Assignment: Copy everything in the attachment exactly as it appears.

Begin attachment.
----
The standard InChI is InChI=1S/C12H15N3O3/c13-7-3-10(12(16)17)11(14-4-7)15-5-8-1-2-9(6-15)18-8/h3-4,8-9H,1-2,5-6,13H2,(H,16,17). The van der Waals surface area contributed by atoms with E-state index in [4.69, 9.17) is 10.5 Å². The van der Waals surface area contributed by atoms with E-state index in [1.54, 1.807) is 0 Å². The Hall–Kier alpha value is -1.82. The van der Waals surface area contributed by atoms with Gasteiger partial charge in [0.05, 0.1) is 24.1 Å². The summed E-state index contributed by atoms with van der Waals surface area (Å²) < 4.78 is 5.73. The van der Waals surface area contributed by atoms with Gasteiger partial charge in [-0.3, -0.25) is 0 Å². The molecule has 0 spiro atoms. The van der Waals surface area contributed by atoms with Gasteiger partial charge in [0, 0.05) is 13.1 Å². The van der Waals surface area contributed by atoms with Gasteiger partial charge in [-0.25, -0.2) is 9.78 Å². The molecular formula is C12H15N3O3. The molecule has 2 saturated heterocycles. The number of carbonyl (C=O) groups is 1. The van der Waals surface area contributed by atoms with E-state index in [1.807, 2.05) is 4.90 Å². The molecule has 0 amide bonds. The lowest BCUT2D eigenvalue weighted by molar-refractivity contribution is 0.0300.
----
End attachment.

The standard InChI is InChI=1S/C12H15N3O3/c13-7-3-10(12(16)17)11(14-4-7)15-5-8-1-2-9(6-15)18-8/h3-4,8-9H,1-2,5-6,13H2,(H,16,17). The van der Waals surface area contributed by atoms with E-state index in [4.69, 9.17) is 10.5 Å². The van der Waals surface area contributed by atoms with E-state index in [1.54, 1.807) is 0 Å². The Hall–Kier alpha value is -1.82. The van der Waals surface area contributed by atoms with Gasteiger partial charge in [0.05, 0.1) is 24.1 Å². The summed E-state index contributed by atoms with van der Waals surface area (Å²) < 4.78 is 5.73. The van der Waals surface area contributed by atoms with Gasteiger partial charge in [-0.3, -0.25) is 0 Å². The molecule has 0 spiro atoms. The van der Waals surface area contributed by atoms with Gasteiger partial charge in [0, 0.05) is 13.1 Å². The van der Waals surface area contributed by atoms with Gasteiger partial charge in [-0.25, -0.2) is 9.78 Å². The molecular formula is C12H15N3O3. The molecule has 2 saturated heterocycles. The number of carbonyl (C=O) groups is 1. The van der Waals surface area contributed by atoms with E-state index in [1.807, 2.05) is 4.90 Å². The molecule has 0 amide bonds. The lowest BCUT2D eigenvalue weighted by molar-refractivity contribution is 0.0300.